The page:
Updated: Sep 22, 2020
Sierra Crane Murdoch is a journalist whose work concerns communities in the American West. She has contributed to This American Life, Harper's, The New Yorker online, Virginia Quarterly Review, The Atlantic, Orion, and High Country News, where she was a staff writer and contributing editor. Her first book, Yellow Bird: Oil, Murder, and a Woman's Search for Justice in Indian Country, was published by Random House in 2020. She is a MacDowell Fellow.
Yellow Bird: Oil, Murder, and a Woman's Search for Justice in Indian Country
The true story of a murder on an Indian reservation, and the unforgettable Arikara woman who becomes obsessed with solving it—an urgent, gripping work of literary journalism.
When Lissa Yellow Bird was released from prison in 2009, she found her home, the Fort Berthold Indian Reservation in North Dakota, transformed by the Bakken oil boom. In her absence, the landscape had been altered beyond recognition, her tribal government swayed by corporate interests, and her community burdened by a surge in violence and addiction. Three years later, when Lissa learned that a young white oil worker, Kristopher “KC” Clarke, had disappeared from his reservation worksite, she became particularly concerned. No one knew where Clarke had gone, and few people were actively looking for him.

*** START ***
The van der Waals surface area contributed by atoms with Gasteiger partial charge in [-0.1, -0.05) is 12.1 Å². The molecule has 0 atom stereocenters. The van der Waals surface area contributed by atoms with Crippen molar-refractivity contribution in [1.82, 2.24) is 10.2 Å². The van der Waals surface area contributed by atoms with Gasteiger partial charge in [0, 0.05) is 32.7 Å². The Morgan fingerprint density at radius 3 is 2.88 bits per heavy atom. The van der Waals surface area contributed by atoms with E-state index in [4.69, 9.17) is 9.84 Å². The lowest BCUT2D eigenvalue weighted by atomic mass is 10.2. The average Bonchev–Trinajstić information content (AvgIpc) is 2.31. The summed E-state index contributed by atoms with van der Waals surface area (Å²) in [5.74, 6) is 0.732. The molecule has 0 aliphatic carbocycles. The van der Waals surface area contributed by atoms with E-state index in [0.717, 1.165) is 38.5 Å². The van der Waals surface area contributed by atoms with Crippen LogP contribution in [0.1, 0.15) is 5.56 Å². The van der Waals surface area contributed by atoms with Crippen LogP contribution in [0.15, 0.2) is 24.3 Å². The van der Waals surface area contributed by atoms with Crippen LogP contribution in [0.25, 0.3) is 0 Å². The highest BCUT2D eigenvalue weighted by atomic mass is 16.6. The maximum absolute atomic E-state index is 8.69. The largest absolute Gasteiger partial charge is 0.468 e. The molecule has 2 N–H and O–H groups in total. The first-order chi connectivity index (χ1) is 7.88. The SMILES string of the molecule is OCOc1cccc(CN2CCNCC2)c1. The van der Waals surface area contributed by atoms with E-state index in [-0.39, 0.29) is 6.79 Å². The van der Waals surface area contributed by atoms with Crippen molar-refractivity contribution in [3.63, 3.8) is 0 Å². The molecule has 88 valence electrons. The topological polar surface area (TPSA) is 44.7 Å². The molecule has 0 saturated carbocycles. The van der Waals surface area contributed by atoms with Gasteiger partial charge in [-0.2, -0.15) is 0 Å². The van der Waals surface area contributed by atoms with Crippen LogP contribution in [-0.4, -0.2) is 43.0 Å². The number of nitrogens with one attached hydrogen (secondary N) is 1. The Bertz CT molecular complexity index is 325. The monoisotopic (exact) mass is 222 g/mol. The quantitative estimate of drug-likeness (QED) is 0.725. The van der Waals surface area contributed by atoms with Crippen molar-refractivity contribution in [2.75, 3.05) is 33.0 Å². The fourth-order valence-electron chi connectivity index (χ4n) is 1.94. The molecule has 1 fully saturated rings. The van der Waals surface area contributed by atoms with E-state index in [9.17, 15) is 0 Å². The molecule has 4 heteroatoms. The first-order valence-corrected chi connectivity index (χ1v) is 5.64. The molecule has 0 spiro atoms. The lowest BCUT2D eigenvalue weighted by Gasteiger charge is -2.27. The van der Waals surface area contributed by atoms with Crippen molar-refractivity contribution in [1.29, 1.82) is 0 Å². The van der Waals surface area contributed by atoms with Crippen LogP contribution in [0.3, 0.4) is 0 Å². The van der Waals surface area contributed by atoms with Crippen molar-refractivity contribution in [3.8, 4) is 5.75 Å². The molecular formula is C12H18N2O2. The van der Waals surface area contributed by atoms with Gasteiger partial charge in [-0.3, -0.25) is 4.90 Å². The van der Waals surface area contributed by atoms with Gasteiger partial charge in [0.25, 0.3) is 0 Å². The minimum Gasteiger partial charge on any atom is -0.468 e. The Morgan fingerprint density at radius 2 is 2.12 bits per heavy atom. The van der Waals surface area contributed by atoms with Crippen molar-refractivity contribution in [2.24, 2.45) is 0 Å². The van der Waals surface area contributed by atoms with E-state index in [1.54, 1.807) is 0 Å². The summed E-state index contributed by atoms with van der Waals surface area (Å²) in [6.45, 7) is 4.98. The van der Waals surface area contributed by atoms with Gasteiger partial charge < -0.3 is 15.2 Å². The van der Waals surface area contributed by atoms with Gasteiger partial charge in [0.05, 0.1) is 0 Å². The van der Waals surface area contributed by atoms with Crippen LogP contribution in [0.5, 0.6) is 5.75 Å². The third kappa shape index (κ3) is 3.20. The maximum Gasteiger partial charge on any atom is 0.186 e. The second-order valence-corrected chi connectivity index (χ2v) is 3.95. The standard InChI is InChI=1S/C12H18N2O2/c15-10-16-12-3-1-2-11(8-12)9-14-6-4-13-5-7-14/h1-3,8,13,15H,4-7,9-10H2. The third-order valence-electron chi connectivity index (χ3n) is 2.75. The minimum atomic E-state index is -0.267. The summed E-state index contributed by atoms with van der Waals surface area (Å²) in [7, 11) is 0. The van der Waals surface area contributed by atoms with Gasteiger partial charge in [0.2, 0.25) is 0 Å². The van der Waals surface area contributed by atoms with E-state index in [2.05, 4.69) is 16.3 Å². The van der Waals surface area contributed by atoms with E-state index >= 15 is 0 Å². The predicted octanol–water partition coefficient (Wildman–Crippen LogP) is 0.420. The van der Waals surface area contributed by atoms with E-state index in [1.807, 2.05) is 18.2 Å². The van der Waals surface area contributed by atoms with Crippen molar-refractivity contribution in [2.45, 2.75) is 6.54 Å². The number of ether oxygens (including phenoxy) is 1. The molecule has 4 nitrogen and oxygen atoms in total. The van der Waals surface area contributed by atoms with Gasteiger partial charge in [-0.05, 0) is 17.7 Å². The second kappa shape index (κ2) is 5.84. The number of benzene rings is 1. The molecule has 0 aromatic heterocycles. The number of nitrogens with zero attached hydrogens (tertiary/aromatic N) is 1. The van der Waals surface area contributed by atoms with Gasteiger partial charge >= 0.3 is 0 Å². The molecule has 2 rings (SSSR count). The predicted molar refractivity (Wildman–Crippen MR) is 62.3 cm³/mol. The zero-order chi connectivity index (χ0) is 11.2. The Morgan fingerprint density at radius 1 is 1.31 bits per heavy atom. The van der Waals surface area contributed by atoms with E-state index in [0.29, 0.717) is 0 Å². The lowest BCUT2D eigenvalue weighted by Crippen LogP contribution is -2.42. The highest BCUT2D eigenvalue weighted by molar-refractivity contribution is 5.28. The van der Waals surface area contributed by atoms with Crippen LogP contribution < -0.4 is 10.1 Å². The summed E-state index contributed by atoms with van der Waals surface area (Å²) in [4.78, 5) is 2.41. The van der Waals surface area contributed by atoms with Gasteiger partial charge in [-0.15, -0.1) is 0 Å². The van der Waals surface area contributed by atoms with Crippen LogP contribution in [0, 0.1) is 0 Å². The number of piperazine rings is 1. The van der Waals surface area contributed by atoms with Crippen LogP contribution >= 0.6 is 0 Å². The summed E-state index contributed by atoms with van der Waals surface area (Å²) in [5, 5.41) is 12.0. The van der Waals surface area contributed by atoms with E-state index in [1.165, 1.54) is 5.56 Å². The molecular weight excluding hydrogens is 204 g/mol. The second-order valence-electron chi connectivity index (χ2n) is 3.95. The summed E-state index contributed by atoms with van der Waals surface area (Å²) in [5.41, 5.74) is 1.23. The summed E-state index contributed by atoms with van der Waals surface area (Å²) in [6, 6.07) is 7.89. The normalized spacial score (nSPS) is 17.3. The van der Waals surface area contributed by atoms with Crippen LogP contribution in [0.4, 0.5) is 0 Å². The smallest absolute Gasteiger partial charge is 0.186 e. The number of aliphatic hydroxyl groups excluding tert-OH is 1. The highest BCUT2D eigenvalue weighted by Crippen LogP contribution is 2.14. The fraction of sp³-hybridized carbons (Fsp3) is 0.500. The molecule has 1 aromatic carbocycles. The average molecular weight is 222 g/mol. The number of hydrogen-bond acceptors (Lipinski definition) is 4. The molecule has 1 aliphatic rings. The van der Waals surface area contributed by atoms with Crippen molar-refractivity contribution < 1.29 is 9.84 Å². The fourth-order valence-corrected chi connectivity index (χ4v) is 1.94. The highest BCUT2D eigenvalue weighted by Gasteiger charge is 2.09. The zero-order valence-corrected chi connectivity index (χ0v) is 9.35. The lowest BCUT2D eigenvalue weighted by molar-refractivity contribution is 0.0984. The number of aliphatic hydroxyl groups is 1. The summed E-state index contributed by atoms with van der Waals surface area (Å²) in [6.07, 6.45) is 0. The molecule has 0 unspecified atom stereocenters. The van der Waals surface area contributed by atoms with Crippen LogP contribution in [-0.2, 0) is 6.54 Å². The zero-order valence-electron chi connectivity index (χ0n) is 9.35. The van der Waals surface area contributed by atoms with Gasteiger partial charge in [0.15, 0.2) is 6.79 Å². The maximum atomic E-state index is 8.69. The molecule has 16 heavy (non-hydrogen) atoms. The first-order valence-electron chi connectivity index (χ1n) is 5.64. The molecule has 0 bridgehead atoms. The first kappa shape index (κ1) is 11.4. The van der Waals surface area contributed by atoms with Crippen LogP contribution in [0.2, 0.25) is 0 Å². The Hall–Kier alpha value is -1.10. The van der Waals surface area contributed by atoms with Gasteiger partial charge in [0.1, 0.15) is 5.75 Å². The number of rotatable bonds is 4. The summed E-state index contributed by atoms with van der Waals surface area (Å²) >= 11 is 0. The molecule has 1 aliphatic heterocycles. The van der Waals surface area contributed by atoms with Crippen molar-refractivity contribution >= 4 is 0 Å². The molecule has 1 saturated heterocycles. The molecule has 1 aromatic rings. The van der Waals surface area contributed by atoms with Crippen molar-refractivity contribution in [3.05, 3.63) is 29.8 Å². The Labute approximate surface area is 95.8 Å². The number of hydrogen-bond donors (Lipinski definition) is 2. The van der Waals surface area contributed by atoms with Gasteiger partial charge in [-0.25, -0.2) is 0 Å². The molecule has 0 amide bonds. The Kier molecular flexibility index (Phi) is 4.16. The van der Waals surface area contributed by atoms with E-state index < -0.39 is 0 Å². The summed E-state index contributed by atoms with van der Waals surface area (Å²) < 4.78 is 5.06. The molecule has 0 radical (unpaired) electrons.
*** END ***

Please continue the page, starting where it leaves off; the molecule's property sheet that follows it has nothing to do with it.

Yellow Bird traces Lissa’s steps as she obsessively hunts for clues to Clarke’s disappearance. She navigates two worlds—that of her own tribe, changed by its newfound wealth, and that of the non-Native oilmen, down on their luck, who have come to find work on the heels of the economic recession. Her pursuit of Clarke is also a pursuit of redemption, as Lissa atones for her own crimes and reckons with generations of trauma. Yellow Bird is an exquisitely written, masterfully reported story about a search for justice and a remarkable portrait of a complex woman who is smart, funny, eloquent, compassionate, and often vexingly shrewd. Drawing on eight years of immersive investigation, Sierra Crane Murdoch has produced a profound examination of the legacy of systematic violence inflicted on a tribal nation and a tale of extraordinary healing.